- The Washington Times - Tuesday, December 12, 2006

Jeane Kirkpatrick will be sorely missed. In fact, Mrs. Kirkpatrick, who passed away last week, already is missed. One of her quick-witted responses to the attack on U.S. foreign policy by U.N. Secretary-General Kofi Annan is just what we need. A great advocate of America’s founding ideals, values and freedoms, she would not have had any patience for this kind of talk.

Mr. Annan’s speech in Independence, Mo., castigated the Bush administration for having abandoned the values that made America great, and he said that U.S. allies were “troubled and confused” by its behavior. “No state can make its own actions legitimate in the eyes of others. When power, especially military force is used, the world will consider it legitimate only when convinced that it is being used for the right purpose — for broadly shared aims — in accordance with accepted norms,” Mr. Annan stated.

Given that U.S. actions in Iraq are continuing under a mandate from the very organization Mr. Annan has headed for the past five years, his denunciation comes a little late. It is not the first time, however, that he or his deputy, Mark Malloch Brown, have taken aim at American foreign policy.

Mrs. Kirkpatrick would have known how to reply to such accusations. After all, the U.N. Charter has a provision for self-defense and on an important level that is what we are engaged in Afghanistan and Iraq, though official Washington seems to have forgotten that these days. After September 11, 2001, she wrote in Commentary magazine:

“This particular bunch has been escalating their attacks for a good 10 years, beginning with the first bombing of the World Trade Center and on to the bombing of our embassies and the bombing of the U.S.S. Cole, and we have not really responded. They have grown more and more violent in their attacks on us. And if we don’t do something that deters them, we are going to find ourselves and our society destroyed by these people. A democracy cannot survive and function under such fire.”

The problem is, of course, that the bolder the terrorists get, the more the United States gets blamed for taking the offensive against them. Bombings in Europe, for instance, have caused Europeans to resent the terrorists less than they resent the United States, who gets blamed for provoking the attacks.

Mrs. Kirkpatrick was well acquainted with this phenomenon and served heroically as U.S. ambassador to the United Nations during the Reagan administration. She did so under the even more adversarial conditions in the 1980s than those we face today. At the United Nations, she brought a new kind of diplomacy, like nothing the institution had seen before — a tough approach based on facing facts squarely, standing up to enemies of this country and giving no quarter to opponents and fence-sitters.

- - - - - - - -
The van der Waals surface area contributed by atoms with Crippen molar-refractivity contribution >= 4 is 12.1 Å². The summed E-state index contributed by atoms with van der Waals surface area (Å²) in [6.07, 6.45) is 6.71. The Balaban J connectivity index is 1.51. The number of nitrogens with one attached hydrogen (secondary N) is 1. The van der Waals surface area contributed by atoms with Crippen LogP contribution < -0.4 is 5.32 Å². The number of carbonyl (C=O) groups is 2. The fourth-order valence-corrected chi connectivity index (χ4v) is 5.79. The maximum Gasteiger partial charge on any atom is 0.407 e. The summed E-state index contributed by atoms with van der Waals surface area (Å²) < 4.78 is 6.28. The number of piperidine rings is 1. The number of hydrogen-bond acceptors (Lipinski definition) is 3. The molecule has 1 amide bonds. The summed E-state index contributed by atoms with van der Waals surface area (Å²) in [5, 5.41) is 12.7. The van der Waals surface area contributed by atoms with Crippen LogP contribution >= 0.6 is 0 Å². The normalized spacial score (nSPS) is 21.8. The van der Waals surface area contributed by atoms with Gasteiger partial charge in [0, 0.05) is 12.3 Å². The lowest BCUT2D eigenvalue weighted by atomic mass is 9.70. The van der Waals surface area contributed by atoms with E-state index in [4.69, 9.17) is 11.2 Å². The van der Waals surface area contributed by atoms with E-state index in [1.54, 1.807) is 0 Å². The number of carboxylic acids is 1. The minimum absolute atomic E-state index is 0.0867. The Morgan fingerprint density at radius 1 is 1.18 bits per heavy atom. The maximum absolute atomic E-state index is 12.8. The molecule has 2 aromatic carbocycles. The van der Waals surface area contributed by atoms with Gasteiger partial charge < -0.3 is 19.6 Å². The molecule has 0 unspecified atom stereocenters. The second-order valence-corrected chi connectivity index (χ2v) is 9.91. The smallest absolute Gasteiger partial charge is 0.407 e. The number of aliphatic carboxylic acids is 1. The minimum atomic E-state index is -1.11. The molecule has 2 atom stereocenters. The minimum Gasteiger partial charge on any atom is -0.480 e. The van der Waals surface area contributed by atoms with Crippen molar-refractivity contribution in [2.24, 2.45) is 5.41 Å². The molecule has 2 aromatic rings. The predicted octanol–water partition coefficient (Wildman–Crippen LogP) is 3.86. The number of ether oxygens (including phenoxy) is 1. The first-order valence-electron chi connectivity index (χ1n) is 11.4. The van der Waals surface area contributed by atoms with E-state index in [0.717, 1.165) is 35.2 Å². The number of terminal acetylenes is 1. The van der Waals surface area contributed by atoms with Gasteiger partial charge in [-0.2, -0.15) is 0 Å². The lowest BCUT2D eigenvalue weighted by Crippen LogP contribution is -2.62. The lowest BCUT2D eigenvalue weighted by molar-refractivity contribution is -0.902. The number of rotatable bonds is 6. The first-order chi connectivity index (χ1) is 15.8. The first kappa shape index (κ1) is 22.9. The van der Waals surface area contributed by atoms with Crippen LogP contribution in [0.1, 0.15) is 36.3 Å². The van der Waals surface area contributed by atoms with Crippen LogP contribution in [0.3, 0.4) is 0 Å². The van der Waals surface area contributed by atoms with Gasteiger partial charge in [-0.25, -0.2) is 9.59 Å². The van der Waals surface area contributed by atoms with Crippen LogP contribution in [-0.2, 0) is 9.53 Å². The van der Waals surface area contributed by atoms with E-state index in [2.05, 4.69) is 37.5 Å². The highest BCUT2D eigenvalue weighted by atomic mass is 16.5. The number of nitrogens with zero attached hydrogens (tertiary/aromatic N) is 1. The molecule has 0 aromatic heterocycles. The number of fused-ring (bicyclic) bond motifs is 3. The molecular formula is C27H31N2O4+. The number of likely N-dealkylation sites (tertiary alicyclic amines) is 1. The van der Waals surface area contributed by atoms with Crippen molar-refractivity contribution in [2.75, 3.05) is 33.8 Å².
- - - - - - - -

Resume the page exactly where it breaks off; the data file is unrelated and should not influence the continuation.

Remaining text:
Back then, the threat was Soviet expansionism, including on the doorstep of the United States in Central America. (She must have been just appalled at the recent election victory of former Marxist dictator Daniel Ortega in Nicaragua.) Who can forget her blast at the Democrats in her keynote speech to the Republican convention in San Francisco in 1984?

“When Marxist dictators shoot their way to power in Central America, the San Francisco Democrats don’t blame the guerrillas and their Soviet allies, they blame United States policies of 100 years ago.”

“But then, they always blame America first.

“The American people know better.

“They know that Ronald Reagan and the United States didn’t cause Marxist dictatorship in Nicaragua, or the repression in Poland, or the brutal new offensives in Afghanistan, or the destruction of the Korean airliner, or the new attacks on religious and ethnic groups in the Soviet Union, or the jamming of Western broadcasts, or the denial of Jewish emigration, or the brutal imprisonment of Anatoly Sharansky and Ida Nudel, or the obscene treatment of Andrei Sakharov and Yelena Bonner, or the re-Stalinization of the Soviet Union.

“The American people know that it’s dangerous to blame ourselves for terrible problems that we did not cause.”

Her words ring as true today as they did back then. In the fight against terrorism caused by radical Islam, we will continue to need strong voices like that of Mrs. Kirkpatrick, especially as we reassess the U.S. engagement in Iraq. The temptation to blame America first is always there, and with the midterm elections, it has ominously gathered momentum.



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